“Without watching ‘Nation and Fate,’ you cannot understand North Korean cinema and the North Korean soul!”
I heard this admonition from several distinguished North Korean actors when, in 2014, I interviewed them on the subject of North Korean films.
We discussed many films and actors, yet they all agreed that in order to understand the spirit of the DPRK, I must watch one of the core classics of North Korean cinema: “Nation and Fate.”
This serial, produced between 1991 and 2002, consists of more than 100 episodes, and my interviewees recommended that I watch them all thoroughly.
I soon found out that “Nation and Fate,” indeed, permeated the lives of regular North Koreans in complex ways. Thematic songs from the serial and TV broadcasts of its episodes followed me during my visit to Pyongyang.
A TV set which hung in the hall of our hotel aired the 61st chapter of the serial, named “Working class.” The screen flashed with the sparkling eyes of the Methuselah of North Korean cinema, the people’s actor Yu Won Jun, solemnly operating a jackhammer.
This serial, produced between 1991 and 2002, consists of more than 100 episodes
When the serial was filmed, Yu was in his late 70s and looked it, and my impression was that the role of an energetic miner did not suit him very well.
As I learned later, the serial’s filmmakers had the same idea, which was why they did not even cast him for this role. However, Yu had a reputation for being as persistent as his jackhammer. He complained to Kim Jong Il about feeling pushed aside, and the role was granted to the offended veteran immediately.
In the eyes of North Korean audiences, the serial has its irresistible attractions
With hindsight, the Dear Leader was probably right, and the aged Yu did not spoil “Nation and Fate.” He was certainly not the worst actor in the serial, yielding this award to Choe Chang Su – the people’s artist who played the pivotal role of Choe Hyon Dok in the first four chapters.
Like Yu, Choe was a veteran of North Korean cinematography and, overall, a skilled and gifted actor. For some reason, however, his performance in “Nation and Fate” is truly terrible, as if he aimed to demonstrate a full collection of bad acting tropes: over the top melodrama, wooden face expressions, fake gestures and unnatural howling at dramatic moments.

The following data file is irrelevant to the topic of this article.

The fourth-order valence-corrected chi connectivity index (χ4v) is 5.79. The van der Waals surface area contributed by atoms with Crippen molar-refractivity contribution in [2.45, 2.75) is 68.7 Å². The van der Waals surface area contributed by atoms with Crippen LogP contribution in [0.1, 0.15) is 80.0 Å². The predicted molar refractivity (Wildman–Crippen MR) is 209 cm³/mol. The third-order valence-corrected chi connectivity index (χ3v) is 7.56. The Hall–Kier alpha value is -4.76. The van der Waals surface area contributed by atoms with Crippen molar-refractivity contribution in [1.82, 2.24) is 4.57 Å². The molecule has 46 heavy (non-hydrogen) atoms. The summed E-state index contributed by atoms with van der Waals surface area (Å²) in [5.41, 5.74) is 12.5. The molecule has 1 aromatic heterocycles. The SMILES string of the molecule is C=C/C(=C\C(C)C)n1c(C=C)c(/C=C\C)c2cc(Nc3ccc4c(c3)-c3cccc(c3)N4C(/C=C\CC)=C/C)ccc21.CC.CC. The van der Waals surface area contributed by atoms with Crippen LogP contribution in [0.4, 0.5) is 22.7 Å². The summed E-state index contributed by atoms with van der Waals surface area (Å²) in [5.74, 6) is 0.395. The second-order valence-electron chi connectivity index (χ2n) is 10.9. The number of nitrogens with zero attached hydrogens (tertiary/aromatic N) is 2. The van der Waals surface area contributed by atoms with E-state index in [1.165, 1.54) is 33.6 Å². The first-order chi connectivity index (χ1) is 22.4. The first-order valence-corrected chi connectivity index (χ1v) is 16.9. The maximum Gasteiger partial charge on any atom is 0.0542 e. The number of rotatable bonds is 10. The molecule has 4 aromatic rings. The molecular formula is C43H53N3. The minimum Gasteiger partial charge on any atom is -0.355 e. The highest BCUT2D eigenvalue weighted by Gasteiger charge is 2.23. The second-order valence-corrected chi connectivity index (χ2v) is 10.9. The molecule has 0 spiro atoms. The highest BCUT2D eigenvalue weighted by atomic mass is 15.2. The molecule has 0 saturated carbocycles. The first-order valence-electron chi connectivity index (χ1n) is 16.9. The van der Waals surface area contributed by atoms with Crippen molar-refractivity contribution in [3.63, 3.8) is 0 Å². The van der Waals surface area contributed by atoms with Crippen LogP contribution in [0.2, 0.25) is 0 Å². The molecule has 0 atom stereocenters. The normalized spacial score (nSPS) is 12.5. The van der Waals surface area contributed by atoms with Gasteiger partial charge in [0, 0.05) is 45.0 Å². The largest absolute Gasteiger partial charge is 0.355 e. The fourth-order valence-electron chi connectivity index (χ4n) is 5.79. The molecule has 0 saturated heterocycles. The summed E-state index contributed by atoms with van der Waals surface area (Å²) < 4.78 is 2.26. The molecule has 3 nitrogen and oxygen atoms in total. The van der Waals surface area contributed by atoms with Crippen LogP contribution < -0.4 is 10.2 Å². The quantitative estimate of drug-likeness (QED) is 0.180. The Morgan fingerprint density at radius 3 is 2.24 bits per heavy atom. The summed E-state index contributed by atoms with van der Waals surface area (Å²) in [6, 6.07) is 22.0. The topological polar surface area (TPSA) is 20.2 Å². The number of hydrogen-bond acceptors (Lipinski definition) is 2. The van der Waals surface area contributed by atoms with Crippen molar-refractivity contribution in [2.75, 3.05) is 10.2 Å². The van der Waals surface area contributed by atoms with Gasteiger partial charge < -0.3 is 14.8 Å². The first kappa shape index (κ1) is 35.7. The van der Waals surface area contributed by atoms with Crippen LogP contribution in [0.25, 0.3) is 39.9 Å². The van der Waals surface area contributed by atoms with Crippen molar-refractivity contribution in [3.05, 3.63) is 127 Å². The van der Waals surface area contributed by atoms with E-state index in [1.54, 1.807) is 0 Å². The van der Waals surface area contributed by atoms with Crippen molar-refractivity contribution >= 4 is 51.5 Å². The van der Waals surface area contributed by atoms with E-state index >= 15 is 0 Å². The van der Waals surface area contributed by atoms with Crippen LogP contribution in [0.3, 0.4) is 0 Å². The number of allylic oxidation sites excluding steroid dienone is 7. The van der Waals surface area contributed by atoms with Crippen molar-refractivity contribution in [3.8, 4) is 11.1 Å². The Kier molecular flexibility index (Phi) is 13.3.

Yet, even this hilariously bad acting could not spoil the popularity of “Nation and Fate.” In the eyes of North Korean audiences, the serial has its irresistible attractions. Well-written, dynamic scenarios, which feature actual historical personalities, attractive scenes of unknown foreign life, and most of all, the appealingly fresh messages of “Nation and Fate,” moved the people. One such message is the theme of Korea’s unification.
The intro to the serial – complete with the famous Korean song “Arirang”
MY COUNTRY IS THE BEST – BECAUSE I LOVE IT
One of the thematic songs of the serial is “My country is the best.” The song is something of an unofficial anthem of Kim Jong Il’s epoch, and in many senses, it is special.
The song differs from previous pride songs like “We envy nobody in the world,” or “Socialism is our paradise,” which glorify Juche Korea for its alleged political and economic supremacy.
“My country is the best” does not make any bold claims. Rather, this song translates a message of unconditional patriotism: love to the motherland with no references to its ideological virtues or political system.
The message is plainly humanistic: no matter how wide the world is, or how sweet the water from the other countries’ wells may be, or how beautiful the exotic flowers of other lands are, Koreans will always love their own land.
This message speaks volumes about the early 1990s – when the collapse of international Communism brought North Korean socialism to the edge of survival.
This was a dangerous time for the legitimacy of the North Korean regime. The major problem was not even the food crisis, which was no novelty in the DPRK. The problem was that the North Korean people were not as docile and ignorant as their predecessors had been, say, in the 1950s, when the country experienced another large-scale famine caused by collectivization.
The message is plainly humanistic
During the 1980s, the iron curtain between the DPRK and the rest of the world was lifted slightly, exposing the population to new information about life abroad. Many North Koreans began to acknowledge that while they were supposed to “envy nobody in the world,” the developed world had some things which they were jealous of.